However, due to the positional disadvantage of the big blind defender, even on a low board that hits a BB defend range quite hard with some nutty holdings, the IP player will have higher EV, despite having nearly identical equity. The reason for this is simple, the OOP player simply cannot defend enough of his middling equity hands to realize his equity. The OOP player has a lot of high card type stuff, K-Q suited, K-J suited, etc., that are 40-50% equity hands. But they have to simply check/fold the flop to IP continuation bets (c-bet). This hand class is being blown off its equity and forced to fold by some very low equity hands that the IP player uses in his c-bet strategy, such as a 10-9, J-10, and Q-10 type hands, that are 25-30% equity holdings.
This fundamental comparison is at the root of positional disadvantage. If we try to defend this portion of our range by calling more c-bets with high cards, the IP player’s strategy will start instantly profiting from his equilibrium turn and river barreling strategy. As the OOP player, we have no strategic option other than to fold the middling equity portion of our range and allow the IP player to realize his EV advantage.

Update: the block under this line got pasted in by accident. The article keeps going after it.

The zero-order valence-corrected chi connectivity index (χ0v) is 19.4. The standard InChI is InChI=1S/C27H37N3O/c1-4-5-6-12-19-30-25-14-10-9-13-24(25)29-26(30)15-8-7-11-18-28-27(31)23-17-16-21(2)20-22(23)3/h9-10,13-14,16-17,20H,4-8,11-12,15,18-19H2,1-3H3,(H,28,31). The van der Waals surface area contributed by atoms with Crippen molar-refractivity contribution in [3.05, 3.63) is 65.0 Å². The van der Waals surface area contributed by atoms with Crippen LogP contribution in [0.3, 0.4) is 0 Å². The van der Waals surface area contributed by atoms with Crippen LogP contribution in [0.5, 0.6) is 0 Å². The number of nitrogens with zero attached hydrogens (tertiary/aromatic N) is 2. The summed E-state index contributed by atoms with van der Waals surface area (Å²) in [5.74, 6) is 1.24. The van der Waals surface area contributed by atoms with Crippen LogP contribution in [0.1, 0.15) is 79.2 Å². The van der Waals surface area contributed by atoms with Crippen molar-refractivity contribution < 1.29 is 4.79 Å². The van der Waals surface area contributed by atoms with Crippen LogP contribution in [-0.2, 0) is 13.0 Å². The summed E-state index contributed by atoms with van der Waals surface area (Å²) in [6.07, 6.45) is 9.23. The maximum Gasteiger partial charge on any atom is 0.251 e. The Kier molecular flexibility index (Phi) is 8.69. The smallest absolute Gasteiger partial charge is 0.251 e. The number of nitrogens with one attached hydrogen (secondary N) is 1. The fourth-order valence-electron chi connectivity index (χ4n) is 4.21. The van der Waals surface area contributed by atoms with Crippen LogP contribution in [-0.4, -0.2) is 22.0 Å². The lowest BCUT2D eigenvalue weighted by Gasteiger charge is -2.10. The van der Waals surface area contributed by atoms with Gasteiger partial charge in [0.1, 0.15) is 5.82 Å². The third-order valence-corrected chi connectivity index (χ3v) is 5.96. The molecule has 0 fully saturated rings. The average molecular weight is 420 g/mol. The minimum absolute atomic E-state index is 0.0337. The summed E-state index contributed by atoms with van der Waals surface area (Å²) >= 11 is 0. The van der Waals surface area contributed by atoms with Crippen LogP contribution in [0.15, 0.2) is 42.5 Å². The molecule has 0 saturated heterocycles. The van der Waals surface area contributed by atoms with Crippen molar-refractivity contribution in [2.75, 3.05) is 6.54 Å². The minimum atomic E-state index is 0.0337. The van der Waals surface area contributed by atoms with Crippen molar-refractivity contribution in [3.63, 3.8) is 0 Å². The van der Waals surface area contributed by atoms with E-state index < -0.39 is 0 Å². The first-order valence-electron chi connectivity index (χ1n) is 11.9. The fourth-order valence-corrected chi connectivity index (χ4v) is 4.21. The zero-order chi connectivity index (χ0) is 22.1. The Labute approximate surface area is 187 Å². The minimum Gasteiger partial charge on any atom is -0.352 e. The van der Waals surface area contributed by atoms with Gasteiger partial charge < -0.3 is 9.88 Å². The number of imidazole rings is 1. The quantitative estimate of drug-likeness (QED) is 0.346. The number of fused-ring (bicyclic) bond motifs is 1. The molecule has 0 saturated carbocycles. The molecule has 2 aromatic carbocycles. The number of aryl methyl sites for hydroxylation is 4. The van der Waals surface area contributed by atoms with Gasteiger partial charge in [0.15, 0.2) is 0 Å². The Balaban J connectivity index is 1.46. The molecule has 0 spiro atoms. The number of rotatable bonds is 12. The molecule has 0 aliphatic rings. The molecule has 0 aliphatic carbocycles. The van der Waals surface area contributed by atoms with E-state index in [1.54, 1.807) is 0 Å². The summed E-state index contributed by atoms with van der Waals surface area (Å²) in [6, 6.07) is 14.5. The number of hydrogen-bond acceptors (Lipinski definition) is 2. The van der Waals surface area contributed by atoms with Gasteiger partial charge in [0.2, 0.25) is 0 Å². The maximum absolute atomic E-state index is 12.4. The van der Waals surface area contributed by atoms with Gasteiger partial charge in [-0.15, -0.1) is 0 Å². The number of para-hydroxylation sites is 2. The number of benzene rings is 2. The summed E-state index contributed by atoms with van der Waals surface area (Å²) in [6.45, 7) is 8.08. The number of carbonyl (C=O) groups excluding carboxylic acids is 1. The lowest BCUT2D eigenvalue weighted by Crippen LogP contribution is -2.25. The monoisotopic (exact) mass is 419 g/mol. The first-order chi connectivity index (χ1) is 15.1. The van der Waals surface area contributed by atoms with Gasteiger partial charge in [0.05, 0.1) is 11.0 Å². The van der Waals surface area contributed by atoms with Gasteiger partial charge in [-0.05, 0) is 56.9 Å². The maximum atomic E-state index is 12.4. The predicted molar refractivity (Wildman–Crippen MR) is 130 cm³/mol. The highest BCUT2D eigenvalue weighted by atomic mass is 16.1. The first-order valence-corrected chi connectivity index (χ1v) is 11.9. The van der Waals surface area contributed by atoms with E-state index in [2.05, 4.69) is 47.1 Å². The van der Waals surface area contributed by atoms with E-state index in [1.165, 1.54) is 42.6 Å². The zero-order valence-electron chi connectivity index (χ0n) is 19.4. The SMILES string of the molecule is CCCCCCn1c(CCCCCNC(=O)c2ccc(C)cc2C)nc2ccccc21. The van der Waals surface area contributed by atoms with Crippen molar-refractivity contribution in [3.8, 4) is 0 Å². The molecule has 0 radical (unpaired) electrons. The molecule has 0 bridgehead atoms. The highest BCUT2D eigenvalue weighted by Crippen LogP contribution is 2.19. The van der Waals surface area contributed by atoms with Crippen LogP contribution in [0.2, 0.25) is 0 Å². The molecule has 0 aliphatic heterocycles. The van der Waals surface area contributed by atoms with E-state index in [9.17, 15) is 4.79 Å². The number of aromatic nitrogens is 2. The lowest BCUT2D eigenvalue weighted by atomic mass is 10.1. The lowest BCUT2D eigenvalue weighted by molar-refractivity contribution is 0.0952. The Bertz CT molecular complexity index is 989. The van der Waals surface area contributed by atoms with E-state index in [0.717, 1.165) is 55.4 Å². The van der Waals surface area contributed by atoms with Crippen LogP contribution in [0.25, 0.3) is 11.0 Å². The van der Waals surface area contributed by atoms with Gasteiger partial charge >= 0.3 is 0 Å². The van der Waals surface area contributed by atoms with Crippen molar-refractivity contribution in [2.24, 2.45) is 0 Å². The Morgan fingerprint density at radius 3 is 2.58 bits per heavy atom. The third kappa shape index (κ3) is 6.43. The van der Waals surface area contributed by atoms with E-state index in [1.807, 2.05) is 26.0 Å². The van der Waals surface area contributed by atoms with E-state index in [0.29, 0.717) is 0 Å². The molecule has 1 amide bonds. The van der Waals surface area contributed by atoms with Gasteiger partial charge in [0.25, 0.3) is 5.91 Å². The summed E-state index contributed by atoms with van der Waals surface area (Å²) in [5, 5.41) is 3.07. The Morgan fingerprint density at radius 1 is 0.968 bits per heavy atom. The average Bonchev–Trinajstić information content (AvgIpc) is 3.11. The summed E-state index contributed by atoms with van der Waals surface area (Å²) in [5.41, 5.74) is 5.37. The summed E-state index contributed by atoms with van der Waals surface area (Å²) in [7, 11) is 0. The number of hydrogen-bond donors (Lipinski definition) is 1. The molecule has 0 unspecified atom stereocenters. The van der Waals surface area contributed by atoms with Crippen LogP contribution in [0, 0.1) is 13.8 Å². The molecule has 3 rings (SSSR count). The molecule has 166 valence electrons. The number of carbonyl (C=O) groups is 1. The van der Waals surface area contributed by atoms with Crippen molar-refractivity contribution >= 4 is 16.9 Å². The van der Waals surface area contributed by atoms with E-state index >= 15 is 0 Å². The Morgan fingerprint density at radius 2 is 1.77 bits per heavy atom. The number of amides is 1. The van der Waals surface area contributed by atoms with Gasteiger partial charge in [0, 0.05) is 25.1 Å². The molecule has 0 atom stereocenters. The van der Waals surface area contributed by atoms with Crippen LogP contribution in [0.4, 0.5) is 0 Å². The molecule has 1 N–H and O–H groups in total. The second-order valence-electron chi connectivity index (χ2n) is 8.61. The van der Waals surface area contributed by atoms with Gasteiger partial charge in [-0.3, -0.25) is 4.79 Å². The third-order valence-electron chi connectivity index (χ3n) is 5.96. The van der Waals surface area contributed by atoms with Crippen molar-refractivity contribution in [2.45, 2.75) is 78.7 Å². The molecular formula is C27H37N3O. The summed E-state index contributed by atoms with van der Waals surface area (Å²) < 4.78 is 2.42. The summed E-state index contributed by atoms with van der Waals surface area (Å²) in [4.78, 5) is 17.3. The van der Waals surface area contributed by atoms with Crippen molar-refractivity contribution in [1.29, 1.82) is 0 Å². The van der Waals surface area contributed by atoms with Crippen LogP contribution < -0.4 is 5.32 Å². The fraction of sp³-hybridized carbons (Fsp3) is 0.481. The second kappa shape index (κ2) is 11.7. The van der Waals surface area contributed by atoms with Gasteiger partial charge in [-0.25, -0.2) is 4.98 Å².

So now why is this concept so important? Once we nail down our fundamentals and start identifying trends and patterns in our opponents play, we can use position to maximally exploit our opponents OOP tendencies, and generate an even more significant EV advantage.
David Baker: You don’t have to be a world champion to understand that position is one of the most important factors in a hand of poker. This is especially true in a tournament. Every hand could be the last for someone involved, and with position you get to be the main decider of pot size and often times determine how many participants will continue in the hand.